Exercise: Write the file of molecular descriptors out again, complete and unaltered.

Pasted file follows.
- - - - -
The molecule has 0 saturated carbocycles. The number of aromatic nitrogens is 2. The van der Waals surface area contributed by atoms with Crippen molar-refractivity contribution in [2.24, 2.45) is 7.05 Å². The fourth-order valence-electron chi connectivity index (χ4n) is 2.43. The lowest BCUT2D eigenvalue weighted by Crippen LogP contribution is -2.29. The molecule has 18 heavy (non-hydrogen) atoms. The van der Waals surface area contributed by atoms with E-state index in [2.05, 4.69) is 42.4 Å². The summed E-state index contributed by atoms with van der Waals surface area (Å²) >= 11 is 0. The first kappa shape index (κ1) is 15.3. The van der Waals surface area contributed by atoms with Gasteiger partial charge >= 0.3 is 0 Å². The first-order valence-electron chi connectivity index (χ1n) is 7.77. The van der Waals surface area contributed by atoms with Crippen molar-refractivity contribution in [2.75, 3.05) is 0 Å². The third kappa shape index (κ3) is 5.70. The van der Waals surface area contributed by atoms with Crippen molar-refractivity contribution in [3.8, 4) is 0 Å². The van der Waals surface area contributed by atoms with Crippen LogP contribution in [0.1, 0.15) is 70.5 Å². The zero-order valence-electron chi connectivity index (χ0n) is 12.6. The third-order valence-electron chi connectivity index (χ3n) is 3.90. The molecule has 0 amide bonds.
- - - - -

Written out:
The molecule has 0 saturated carbocycles. The number of aromatic nitrogens is 2. The van der Waals surface area contributed by atoms with Crippen molar-refractivity contribution in [2.24, 2.45) is 7.05 Å². The fourth-order valence-electron chi connectivity index (χ4n) is 2.43. The lowest BCUT2D eigenvalue weighted by Crippen LogP contribution is -2.29. The molecule has 18 heavy (non-hydrogen) atoms. The van der Waals surface area contributed by atoms with E-state index in [2.05, 4.69) is 42.4 Å². The summed E-state index contributed by atoms with van der Waals surface area (Å²) >= 11 is 0. The first kappa shape index (κ1) is 15.3. The van der Waals surface area contributed by atoms with Gasteiger partial charge >= 0.3 is 0 Å². The first-order valence-electron chi connectivity index (χ1n) is 7.77. The van der Waals surface area contributed by atoms with Crippen molar-refractivity contribution in [2.75, 3.05) is 0 Å². The third kappa shape index (κ3) is 5.70. The van der Waals surface area contributed by atoms with Crippen molar-refractivity contribution in [3.8, 4) is 0 Å². The van der Waals surface area contributed by atoms with Crippen LogP contribution in [0.1, 0.15) is 70.5 Å². The zero-order valence-electron chi connectivity index (χ0n) is 12.6. The third-order valence-electron chi connectivity index (χ3n) is 3.90. The molecule has 0 amide bonds.